Martin Luther King, Jr. is the closest person that African-Americans (no, all Americans) have to a canonized saint. Like the holy men and women of old, he had his failures in his struggles against sin. But, whatever those failures may have been, they do not detract from his leadership in the struggle for human dignity, justice, and reconciliation. Instead of hiding in comfort from the challenges of his times, Dr. King faced them head on drawing criticism and hate from the active and passive supporters of division and repression (of both races). Indeed, he died as a martyr of our Lord and Savior. Because he was not baptized and chrismated into the Orthodox Church, we cannot canonize Dr. King as a saint. But, because he was a Christian who believed in and taught the Trinitarian doctrine and the incarnation of God the Word becoming flesh and dwelling among us, we Orthodox Christians hold him in very high esteem.
It is no accident that the birthday (Jan. 15) of this “un-canonizable” African-American saint is so close to the the feast days of three of the most highly venerated African men of our church. Today (Jan. 17), we recognize Anthony the Great who’s example of disciplined prayer and relentless pursuit of God made him widely regarded as the father of monastics. Tomorrow (Jan. 18), we give special honor to Athanasius the Great. This man described by his enemies as the “black dwarf” was the heroic defender of the true faith at the First Ecumenical Council of Nicaea and, as Bishop of Alexandria, gave priest a list of books that should be read aloud in worship. This list was accepted by the church as the New Testament. Sunday (Jan. 19) is the day of Macarius the Great. Like Athanasius was a disciple of Anthony. Macarius was so widely known for his love and wisdom that he drew disciples from all parts of the ancient world. His words are written in prayer books of all Orthodox Churches.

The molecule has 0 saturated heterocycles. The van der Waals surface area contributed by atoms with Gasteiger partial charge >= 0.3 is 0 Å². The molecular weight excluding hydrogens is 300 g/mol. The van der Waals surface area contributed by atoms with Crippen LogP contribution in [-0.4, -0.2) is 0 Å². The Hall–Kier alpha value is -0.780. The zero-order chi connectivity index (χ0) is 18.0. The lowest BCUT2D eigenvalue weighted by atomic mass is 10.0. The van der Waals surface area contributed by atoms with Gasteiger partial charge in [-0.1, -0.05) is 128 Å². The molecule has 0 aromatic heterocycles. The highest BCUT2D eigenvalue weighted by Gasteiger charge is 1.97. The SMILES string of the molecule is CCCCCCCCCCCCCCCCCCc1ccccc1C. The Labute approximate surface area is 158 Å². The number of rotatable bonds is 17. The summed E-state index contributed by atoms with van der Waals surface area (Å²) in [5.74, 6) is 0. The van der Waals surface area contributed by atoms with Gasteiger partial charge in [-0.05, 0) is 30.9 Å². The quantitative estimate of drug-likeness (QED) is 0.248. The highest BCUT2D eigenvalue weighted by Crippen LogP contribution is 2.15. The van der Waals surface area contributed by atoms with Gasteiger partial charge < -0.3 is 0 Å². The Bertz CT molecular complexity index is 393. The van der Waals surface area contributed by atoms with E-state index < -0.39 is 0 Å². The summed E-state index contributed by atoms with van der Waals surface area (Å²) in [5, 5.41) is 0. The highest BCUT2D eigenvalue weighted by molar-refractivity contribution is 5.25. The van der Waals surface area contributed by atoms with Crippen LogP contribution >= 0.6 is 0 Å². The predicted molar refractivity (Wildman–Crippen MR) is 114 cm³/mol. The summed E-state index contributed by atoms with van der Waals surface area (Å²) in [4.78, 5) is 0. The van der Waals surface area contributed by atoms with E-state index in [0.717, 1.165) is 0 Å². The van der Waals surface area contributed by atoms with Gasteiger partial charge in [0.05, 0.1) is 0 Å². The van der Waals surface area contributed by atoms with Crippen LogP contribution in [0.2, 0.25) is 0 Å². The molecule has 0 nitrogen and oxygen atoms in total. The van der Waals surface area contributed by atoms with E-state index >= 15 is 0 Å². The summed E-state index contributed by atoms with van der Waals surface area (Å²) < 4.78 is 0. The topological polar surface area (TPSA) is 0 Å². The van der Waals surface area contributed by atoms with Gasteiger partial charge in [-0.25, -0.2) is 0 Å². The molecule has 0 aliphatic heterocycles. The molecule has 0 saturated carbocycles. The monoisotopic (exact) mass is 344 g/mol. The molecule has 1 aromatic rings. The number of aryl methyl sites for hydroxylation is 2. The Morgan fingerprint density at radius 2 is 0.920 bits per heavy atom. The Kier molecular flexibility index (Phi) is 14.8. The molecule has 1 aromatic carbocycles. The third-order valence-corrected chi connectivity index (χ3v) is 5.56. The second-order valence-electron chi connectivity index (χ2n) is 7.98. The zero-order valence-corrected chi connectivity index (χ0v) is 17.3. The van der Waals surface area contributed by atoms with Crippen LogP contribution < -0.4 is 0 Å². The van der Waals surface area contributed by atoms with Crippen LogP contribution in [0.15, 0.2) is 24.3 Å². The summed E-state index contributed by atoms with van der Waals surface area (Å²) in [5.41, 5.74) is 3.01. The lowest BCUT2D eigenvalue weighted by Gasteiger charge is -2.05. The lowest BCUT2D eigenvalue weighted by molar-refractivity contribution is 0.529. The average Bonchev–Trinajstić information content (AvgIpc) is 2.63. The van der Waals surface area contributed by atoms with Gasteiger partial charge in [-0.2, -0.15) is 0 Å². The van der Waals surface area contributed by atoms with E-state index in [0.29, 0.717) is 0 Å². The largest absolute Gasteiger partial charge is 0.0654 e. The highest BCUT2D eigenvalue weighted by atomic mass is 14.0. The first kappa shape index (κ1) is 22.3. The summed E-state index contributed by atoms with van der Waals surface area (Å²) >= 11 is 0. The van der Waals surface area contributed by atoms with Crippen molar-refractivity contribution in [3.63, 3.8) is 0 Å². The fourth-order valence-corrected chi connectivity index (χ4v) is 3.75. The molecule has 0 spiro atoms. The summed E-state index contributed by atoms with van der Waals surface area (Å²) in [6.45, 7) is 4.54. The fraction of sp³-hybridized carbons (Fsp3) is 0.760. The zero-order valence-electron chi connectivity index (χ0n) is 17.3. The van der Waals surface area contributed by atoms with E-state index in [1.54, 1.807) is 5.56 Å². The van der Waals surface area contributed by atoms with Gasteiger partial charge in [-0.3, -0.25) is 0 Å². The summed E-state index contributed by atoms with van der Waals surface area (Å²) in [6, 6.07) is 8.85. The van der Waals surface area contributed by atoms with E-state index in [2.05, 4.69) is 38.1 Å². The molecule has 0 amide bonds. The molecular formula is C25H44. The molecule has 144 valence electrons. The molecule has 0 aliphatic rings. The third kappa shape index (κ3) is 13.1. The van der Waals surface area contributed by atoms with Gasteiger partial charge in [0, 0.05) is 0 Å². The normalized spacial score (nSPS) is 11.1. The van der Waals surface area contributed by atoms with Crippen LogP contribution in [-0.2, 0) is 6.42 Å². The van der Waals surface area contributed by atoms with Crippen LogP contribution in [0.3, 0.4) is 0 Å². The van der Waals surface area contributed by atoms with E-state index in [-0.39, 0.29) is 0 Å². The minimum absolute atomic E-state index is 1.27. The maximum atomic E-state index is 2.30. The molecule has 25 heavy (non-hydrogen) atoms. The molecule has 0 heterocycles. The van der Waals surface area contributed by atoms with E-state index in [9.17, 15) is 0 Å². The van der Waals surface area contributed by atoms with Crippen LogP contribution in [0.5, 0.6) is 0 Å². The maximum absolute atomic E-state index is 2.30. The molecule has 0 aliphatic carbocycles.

As we reflect this weekend on the lives of these four great men, let us remember they were committed to the call of God. Such commitment does not put us in places of wealth and comfort. In fact, those who follow through will draw critics and make enemies. To grow in faith and spirit we must struggle against the things that bind us and take unpopular stands for the truth. In time, the good that we do will have a far more lasting effect on the world than our opponents.